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Saturday, April 01, 2006

mr. taliban

I've come across this message from the Yale Admissions office re: Mr. Hashemi, the former Taliban spokesperson who is now a non-degree Special Student at that fine institution. Personally, I haven't thought this was a big deal. It isn't Yale's job to judge the moral character of their candidates. From my understanding, the Special Student program is designed to admit people with non-traditional backgrounds who have academic potential and who can contribute something unique to the University. Though this guy may not have been my preferred choice if I were on their committee, his admission seems perfectly rationalizable.

But, what a pretentious bunch of gibberish and double-speak Yale's email is. I've commented on some of the sillier bits (emphasis mine):
From: Jeffrey Brenzel, Dean of Undergraduate Admissions
To: Alumni School Committee Directors

On February 26, the New York Times Magazine ran a cover story profiling Sayed Rahmatullah Hashemi, an individual who is currently taking undergraduate courses part-time at Yale in a special student program that does not award Yale degrees. Mr. Hashemi is a former member of the Taliban party in Afghanistan. At the age of 21, he visited the United States as a spokesperson for the Afghan government, a few months before the events of 9/11.
Could we skirt the truth a little more? This description makes it sound like he was a spokesperson for the Afghan government who just happened to be a Taliban party member, as opposed to a representative of the Taliban regime, actively engaged in defending their regressive policies. Imagine the difference between a Nazi party member who represented the German government vs. a Nazi party spokesperson who defended the detention and execution of Jews.
Following the invasion of coalition forces, he escaped Afghanistan and was later cleared twice by the State Department, both for a temporary visa and then a student visa granting entry to the United States.

The original profile in the New York Times has produced other media stories, including some that have been critical of Yale for allowing a former Taliban member to take courses here. If you have seen this coverage, you may have questions about it, or you may receive questions from applicants, parents, school counselors, or other alumni in your ASC area.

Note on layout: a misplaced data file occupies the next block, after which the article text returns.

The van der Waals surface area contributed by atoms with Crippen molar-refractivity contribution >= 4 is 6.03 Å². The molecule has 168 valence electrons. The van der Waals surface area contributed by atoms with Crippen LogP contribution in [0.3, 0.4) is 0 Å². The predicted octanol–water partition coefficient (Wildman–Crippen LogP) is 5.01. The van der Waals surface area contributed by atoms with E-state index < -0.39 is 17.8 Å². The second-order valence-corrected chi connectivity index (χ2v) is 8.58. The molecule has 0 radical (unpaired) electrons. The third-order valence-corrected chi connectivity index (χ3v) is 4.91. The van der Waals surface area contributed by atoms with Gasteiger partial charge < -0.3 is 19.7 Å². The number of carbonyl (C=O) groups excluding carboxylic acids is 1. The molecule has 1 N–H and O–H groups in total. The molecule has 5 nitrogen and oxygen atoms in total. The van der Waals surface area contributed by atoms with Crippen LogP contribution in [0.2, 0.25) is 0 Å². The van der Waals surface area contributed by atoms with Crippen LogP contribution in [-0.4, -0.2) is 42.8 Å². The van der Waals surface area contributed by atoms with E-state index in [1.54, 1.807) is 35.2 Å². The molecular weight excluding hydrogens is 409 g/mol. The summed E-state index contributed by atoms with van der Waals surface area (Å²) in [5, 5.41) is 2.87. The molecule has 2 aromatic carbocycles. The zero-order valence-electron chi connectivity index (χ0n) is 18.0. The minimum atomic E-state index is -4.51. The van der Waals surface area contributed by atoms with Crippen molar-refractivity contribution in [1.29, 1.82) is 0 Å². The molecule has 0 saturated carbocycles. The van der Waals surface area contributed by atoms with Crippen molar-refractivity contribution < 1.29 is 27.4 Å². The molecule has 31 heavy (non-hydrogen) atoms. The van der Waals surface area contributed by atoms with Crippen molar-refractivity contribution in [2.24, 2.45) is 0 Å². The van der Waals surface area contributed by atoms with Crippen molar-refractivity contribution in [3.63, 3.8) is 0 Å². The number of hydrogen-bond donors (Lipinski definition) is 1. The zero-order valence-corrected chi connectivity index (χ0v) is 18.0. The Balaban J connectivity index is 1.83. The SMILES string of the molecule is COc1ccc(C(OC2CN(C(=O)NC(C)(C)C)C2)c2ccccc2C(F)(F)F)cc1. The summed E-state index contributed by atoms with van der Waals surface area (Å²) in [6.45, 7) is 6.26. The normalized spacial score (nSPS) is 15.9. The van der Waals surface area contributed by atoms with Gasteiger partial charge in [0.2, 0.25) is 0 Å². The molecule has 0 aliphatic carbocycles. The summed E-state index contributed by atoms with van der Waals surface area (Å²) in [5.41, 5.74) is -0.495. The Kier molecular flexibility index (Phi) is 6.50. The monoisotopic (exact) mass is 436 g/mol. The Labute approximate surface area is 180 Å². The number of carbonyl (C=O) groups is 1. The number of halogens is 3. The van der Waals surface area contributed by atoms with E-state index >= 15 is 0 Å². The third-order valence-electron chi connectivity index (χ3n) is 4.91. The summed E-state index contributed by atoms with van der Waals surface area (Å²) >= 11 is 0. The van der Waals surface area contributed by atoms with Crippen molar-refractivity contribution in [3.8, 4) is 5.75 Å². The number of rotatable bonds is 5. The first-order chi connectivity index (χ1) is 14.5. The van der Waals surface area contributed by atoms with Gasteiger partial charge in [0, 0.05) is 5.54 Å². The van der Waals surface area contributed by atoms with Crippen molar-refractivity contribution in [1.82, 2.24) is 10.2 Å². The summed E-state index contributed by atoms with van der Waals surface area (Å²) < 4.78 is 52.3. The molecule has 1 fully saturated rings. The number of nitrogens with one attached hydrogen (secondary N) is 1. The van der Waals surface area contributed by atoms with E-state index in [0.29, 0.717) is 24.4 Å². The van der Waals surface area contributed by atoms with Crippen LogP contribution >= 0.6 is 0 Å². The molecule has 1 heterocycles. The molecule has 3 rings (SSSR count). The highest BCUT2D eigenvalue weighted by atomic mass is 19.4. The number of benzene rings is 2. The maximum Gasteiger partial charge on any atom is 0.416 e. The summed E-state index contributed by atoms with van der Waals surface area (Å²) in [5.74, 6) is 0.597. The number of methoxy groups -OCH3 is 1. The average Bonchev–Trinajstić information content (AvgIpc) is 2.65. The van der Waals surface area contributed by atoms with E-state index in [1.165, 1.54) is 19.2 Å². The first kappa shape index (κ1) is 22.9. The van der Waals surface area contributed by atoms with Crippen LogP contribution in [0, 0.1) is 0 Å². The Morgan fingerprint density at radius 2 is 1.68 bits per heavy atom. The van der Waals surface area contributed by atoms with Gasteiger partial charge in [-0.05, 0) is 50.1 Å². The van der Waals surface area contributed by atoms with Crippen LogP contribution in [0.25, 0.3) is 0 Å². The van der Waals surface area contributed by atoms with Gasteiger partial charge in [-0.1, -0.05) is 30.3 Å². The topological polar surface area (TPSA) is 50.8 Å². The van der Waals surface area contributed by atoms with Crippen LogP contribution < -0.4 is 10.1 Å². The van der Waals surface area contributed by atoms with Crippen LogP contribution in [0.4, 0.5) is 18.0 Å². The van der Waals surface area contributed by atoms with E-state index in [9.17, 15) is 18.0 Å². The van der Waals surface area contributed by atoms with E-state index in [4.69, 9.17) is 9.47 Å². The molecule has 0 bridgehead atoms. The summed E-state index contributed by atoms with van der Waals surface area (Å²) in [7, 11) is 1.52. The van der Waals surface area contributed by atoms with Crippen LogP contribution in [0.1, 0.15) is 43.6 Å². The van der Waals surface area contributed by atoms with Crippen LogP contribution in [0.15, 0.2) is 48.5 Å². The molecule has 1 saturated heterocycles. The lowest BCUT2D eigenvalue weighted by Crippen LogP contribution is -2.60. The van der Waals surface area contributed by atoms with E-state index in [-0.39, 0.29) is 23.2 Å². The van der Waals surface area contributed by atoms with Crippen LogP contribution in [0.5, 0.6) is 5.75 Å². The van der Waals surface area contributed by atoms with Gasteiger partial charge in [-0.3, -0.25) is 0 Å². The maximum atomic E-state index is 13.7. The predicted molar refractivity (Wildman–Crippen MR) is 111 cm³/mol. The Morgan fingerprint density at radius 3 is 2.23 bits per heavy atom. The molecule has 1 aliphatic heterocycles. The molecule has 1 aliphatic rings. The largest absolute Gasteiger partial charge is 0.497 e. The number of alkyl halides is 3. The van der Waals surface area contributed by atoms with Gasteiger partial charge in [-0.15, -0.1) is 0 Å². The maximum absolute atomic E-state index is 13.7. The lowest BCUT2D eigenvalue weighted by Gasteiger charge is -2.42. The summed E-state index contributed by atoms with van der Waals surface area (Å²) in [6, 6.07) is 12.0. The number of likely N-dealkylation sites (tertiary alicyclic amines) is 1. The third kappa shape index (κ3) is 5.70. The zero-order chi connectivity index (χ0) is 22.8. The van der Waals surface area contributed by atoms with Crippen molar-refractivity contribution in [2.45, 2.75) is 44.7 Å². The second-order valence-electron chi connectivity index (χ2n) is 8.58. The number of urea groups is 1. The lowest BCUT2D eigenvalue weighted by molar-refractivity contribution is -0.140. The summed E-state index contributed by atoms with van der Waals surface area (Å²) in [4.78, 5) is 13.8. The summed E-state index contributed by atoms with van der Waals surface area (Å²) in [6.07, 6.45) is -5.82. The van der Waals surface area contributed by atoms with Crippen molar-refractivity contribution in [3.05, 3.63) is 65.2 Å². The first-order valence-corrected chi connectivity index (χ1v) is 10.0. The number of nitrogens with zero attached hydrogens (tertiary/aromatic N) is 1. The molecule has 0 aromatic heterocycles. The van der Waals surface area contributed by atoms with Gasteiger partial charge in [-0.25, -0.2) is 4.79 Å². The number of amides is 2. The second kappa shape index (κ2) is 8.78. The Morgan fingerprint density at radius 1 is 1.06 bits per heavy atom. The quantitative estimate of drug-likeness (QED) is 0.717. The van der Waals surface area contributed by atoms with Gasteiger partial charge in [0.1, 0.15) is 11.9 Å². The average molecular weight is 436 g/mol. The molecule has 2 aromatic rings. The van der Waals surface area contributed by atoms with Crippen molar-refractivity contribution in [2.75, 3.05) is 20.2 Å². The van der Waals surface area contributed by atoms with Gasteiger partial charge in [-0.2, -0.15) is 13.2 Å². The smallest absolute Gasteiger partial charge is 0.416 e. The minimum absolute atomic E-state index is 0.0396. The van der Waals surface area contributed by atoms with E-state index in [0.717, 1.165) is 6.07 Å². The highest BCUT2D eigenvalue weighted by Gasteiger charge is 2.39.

Within the Office of Undergraduate Admissions, we are responding to inquiries with two comments. First, some articles have stated that Mr. Hashemi is occupying a place in Yale College that would otherwise be available to another undergraduate student from the United States or abroad. This is not the case. Mr. Hashemi has not been admitted to Yale College as a degree-seeking undergraduate.
This is highly misleading. Just because Hashemi isn't a degree-seeking undergraduate doesn't mean he isn't occupying the spot of another student. The non-degree Special Student program is limited in size, and he is there in place of someone else. It is also not uncommon for non-degree students to apply as degree students after a year or two, and if they have been successful in their coursework, they have a very strong advantage in the admissions process. Aside from the obvious advantage that the admissions committee sees success at Yale as correlating strongly with success at Yale, non-degree students don't have to go through the regular pool of over 20,000 freshman and transfer applicants. They instead are selected by the Special Student admissions committee, which has their own dean as a member. Hashemi has said he intends to apply to the degree program in just such a way. This opportunity is certainly being denied someone else.
Rather, he obtained approval last spring to take courses part-time as a non-degree special student. A small number of non-traditional students use this program to earn a limited number of college level credits. If Mr. Hashemi applies for a degree-granting, we would review that application in due course.
See comments above. Also, I presume that should be "degree-granting program."
Second, in the Office of Undergraduate Admissions, we are following well-established policy of not commenting publicly on Mr. Hashemi’s case, just as we refrain from commenting publicly on anyone who is a potential candidate for admission. In your work as an admissions volunteer representing the office, we ask that you not make public comments as well, unless you simply seek to clarify the point that Mr. Hashemi has not been admitted or enrolled in a degree-granting program at Yale.
So the official response is not to comment at all, except to distance Yale from the guy as much as possible. What a lack of loyalty. Where's the, "We refuse to comment on the specific factors that went into Mr. Hashemi's application review, but we stand by this and every other admissions decision, under the criteria outlined in [wherever the non-degree Special Student admisisons criteria are outlined], any public controversies notwithstanding."?
We know that with respect to his presence on campus, views will differ sharply and that you may hear from some who feel strongly on both sides of this issue. You may also have strong feelings of your own, and I would welcome hearing your feedback or having you forward to me correspondence that you receive from others.

I would also just like you to know that we deeply appreciate the enormous efforts that you and your interviewers have made to reach this year’s record number of 21,100 applicants for places in the Class of 2010. In the last two ASC newsletters, I have reported some impressions of my first year as Dean, and I will share some further thoughts with you when we complete the regular decision cycle.

Yours for Yale,
Jeffrey Brenzel
Dean of Undergraduate Admissions
Yes, he actually signed, "Yours for Yale." What a tool.

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